Braids trim lineup and expand sound
Having just finished a sound check 10 days into her band’s European tour Braids vocalist Raphaelle Standell-Preston needs to blow her nose before she can talk to me. “There was a smoke machine and I think I’m a little sensitive to it or something” she says.
It’s not just an allergic reaction however — the word “sensitive” pops up numerous times in our conversation. Standell-Preston like the precious ethereal electronic pop she makes with her Calgarian expat group (rounded out by musicians Austin Tufts and Taylor Smith) wears her heart on her sleeve.
Braids are currently touring to promote their new album Flourish // Perish their first release without founding member Katie Lee. While something definitely went sour Standell-Preston’s hesitant to comment. Then that s-word pops up again. “They haven’t really dealt with it sensitively when I’ve talked to journalists” Standell-Preston says of the split before offering a vague explanation. “It was just mainly creative differences and just a friendship that kind of went a little awry. Everyone’s in better places now including her and I know that she just wants to move on and so do we…. I think it’s much more beautifully captured on the album than in me trying to give up some sentences to sum up something that is extremely complicated and can’t really be understood.”
Released last month via Calgary imprint Flemish Eye and Montreal tastemakers Arbutus Records Flourish // Perish has been met with mostly positive reviews. Prior to its release however Standell-Preston couldn’t help but worry how it’d be received. After all it wasn’t just the debut of the band’s smaller lineup but also a new direction. For the most part the album eschews the guitar-based compositions of 2011’s breakout Native Speaker in favour of electronic drums layers upon layers of synths and more computer processing than ever before.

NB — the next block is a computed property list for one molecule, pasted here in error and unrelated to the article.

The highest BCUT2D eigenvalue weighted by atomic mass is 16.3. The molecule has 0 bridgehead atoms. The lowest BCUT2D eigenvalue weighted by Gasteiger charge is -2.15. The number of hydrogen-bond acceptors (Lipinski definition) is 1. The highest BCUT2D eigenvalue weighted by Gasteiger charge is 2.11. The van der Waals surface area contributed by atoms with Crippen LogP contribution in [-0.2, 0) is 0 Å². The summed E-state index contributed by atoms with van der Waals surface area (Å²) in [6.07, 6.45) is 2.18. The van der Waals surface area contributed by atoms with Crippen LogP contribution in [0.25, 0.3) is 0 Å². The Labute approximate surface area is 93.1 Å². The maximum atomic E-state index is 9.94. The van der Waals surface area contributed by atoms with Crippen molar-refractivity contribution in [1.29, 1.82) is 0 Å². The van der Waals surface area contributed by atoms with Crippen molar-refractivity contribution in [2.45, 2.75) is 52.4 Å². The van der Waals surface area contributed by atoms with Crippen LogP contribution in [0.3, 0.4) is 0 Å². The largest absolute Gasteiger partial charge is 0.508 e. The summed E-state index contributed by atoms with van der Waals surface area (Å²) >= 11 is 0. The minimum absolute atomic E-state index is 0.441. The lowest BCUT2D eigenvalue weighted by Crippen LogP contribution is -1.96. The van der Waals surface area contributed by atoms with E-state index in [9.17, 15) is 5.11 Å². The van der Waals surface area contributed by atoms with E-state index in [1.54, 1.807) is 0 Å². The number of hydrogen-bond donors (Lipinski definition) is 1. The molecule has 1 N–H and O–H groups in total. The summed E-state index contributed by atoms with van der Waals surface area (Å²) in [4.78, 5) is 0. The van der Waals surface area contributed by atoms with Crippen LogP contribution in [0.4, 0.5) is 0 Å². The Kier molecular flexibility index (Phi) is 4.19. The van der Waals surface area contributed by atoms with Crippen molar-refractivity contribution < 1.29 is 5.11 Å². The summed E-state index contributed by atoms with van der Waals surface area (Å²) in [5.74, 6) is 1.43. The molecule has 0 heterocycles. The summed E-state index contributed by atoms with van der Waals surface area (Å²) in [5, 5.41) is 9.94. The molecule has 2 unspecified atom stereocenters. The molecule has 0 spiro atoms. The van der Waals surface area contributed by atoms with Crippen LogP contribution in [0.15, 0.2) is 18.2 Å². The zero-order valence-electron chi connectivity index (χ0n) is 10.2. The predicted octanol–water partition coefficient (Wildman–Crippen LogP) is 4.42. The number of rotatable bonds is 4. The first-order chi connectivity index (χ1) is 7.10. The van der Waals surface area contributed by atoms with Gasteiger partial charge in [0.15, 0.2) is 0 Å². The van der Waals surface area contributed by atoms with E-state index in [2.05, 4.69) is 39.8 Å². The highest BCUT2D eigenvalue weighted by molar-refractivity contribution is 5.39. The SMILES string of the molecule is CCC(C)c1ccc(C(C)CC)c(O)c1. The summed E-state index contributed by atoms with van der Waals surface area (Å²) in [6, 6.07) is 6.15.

“You get nervous with a really sacred part of yourself being judged really harshly because music criticism is really harsh” she says of her initial fears. “I guess any kind of artistic criticism is really harsh just because it is so personal. That’s something that I fear sometimes because I’m not made of steel. I’m a pretty sensitive individual maybe more sensitive than most people.”
Further Standell-Preston explains that the pressures of a sophomore release are far from imaginary. “It’s really easy to be a band on your first record” she says. “Everybody’s excited because you’re brand new you don’t really have a history. For your second record it’s a lot scarier. There’s a lot more judgment. There’s a lot more expectation.”
To counter the pressures and handle the nerves Standell-Preston decided to let the music speak for itself. That’s a practice that’s spread across everything she’s doing with the band — on their current tour they’re not playing a single song from Native Speaker .
“We play ‘In Kind’ which is something we were touring during Native Speaker but we don’t play any old songs right now” she says. “We just want to move on. Originally I wanted to move on emotionally from it but now I just want to move on artistically from it. We just have a lot of ideas and it would be silly to spend hours trying to learn how to craft those songs in this environment when we’re really full of inspiration. We’re just using that to craft new songs.”
Standell-Preston explains that early audiences “had a feeling of alienation” at the band’s new direction but now that they’ve had some time with Flourish // Perish they’ve come on board. Plus she’s quick to admit that she doesn’t want to fall into a trap of pandering.
“I definitely want people to find some kind of solace in our music but at the end of the day I’m not really making it for other people” she says. “I think it’s important as a musician and artist to make it for yourself and for each other foremost otherwise you become involved in some kind of fakery as you try to appeal to your audience. It’s so complicated; you never know what someone is thinking. You never really know what somebody really wants. Even when you’re in a relationship you have to be yourself. Or in a friendship you have to be yourself.”